The Israeli Actor Who Brought the Shtetl to the Silver Screen

March 10 2023

Born in Tel Aviv in 1935 to a working-class family, Chaim Topol gained fame in Israel for his role in the film Sallaḥ Shabati, but it was his performance in the Israeli production of Fiddler on the Roof that propelled him to the part for which he is best remembered—as Tevye in the Hollywood version of the musical. Topol died on Wednesday at the age of eighty-seven. David Herman reflects on his career:

Topol was then chosen over the more renowned Zero Mostel (who famously played the part on Broadway) to play Tevye in Norman Jewison’s Hollywood adaptation. According to Alisa Solomon in her book Wonder of Wonders: A Cultural History of Fiddler on the Roof: “Jewison felt Mostel lacked reality. He was too big, too American.” The director wanted a much more realistic feel for his film, especially for the part of the dairyman.

Mostel was religiously observant and spoke Yiddish, but Topol was a Hebrew-speaking sabra (Jew born in Israel) and was still in his thirties. Critics agreed. Pauline Kael, writing in the New Yorker, said Topol’s “brute vitality” helped to “clear away the sticky folk stuff.” Fiddler went on to become the top-grossing film of the year and was part of Jewish wave of Hollywood films in the 1960s, which included Goodbye Columbus, The Graduate, and Woody Allen’s early films.

Along with the musical duo Esther & Abi Ofarim and a new generation of Israeli writers, including Amos Oz, whose first novels were published in the mid-1960s, and S.Y. Agnon, who was awarded the Nobel Prize for Literature in 1966, Topol symbolized a new Israeli culture. . . . His death was announced by Israel’s president Isaac Herzog, who described him as a “gifted actor who conquered many stages in Israel and overseas, filled the cinema screens with his presence, and especially entered deep into our hearts.”

Read more at Jewish Renaissance

More about: Fiddler on the Roof, Film, Israeli culture

The U.S. Is Trying to Seduce Israel into Accepting a Bad Deal with Iran. Israel Should Say No

Last week, the International Atomic Energy Agency (IAEA) released its quarterly report on the Iranian nuclear program. According to an analysis by the Institute for Science and International Security, the Islamic Republic can now produce enough weapons-grade uranium to manufacture “five nuclear weapons in one month, seven in two months, and a total of eight in three months.” The IAEA also has reason to believe that Tehran has further nuclear capabilities that it has successfully hidden from inspectors. David M. Weinberg is concerned about Washington’s response:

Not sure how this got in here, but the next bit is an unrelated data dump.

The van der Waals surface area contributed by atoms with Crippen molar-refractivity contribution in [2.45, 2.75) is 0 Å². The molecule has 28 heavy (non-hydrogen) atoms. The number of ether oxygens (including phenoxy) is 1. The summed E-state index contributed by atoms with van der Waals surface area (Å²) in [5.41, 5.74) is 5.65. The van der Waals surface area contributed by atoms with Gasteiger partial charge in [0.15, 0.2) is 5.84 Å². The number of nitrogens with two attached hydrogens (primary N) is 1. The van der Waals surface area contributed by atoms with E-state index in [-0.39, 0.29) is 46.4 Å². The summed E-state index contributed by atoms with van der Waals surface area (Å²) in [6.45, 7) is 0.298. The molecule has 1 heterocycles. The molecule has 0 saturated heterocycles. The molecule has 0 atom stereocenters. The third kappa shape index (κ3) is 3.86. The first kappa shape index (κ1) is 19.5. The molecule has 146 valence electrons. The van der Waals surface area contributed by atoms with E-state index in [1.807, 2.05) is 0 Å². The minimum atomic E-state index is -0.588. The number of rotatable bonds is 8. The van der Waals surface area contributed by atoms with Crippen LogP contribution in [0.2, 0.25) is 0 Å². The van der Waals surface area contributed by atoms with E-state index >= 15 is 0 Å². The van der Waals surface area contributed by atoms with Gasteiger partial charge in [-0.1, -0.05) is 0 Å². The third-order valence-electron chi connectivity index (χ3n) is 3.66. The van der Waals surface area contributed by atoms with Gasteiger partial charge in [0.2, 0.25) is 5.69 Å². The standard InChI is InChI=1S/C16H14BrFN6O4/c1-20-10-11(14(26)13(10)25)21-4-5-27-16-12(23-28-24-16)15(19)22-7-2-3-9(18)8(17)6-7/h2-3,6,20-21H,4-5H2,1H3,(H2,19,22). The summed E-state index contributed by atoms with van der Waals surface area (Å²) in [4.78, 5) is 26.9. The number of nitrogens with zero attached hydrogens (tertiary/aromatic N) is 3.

Believe it or not, the Biden administration apparently is once again offering the mullahs of Tehran a sweetheart deal: the release of $10 billion or more in frozen Iranian assets and clemency for Iran’s near-breakout nuclear advances of recent years, in exchange for Iranian release of American hostages and warmed-over pious Iranian pledges to freeze the Shiite atomic-bomb program.

This month, intelligence photos showed Iran again digging tunnels at its Natanz nuclear site—supposedly deep enough to withstand an American or Israeli military strike. This tells us that Iran has something to hide, a clear sign that it has not given up on its quest for a nuclear bomb.

Meanwhile, Antony Blinken today completes a three-day visit to Saudi Arabia, where he is reportedly pressing the kingdom to enter the Abraham Accords. This is no coincidence, for reasons Weinberg explains:

Washington expects Israeli acquiescence in the emerging U.S. surrender to Iran in exchange for a series of other things important to Israel. These include U.S. backing for Israel against escalated Palestinian assaults expected this fall in UN forums, toning down U.S. criticism regarding settlement and security matters (at a time when the IDF is going to have to intensify its anti-terrorist operations in Judea and Samaria), an easing of U.S. pressures on Israel in connection with domestic matters (like judicial reform), a warm Washington visit for Prime Minister Netanyahu (which is not just a political concession but is rather critical to Israel’s overall deterrent posture), and most of all, significant American moves towards reconciliation with Saudi Arabia (which is critical to driving a breakthrough in Israeli-Saudi ties).

[But] even an expensive package of U.S. “concessions” to Saudi Arabia will not truly compensate for U.S. capitulation to Iran (something we know from experience will only embolden the hegemonic ambitions of the mullahs). And this capitulation will make it more difficult for the Saudis to embrace Israel publicly.

Read more at Israel Hayom

More about: Antony Blinken, Iran nuclear program, Israeli Security, Saudi Arabia, U.S.-Israel relationship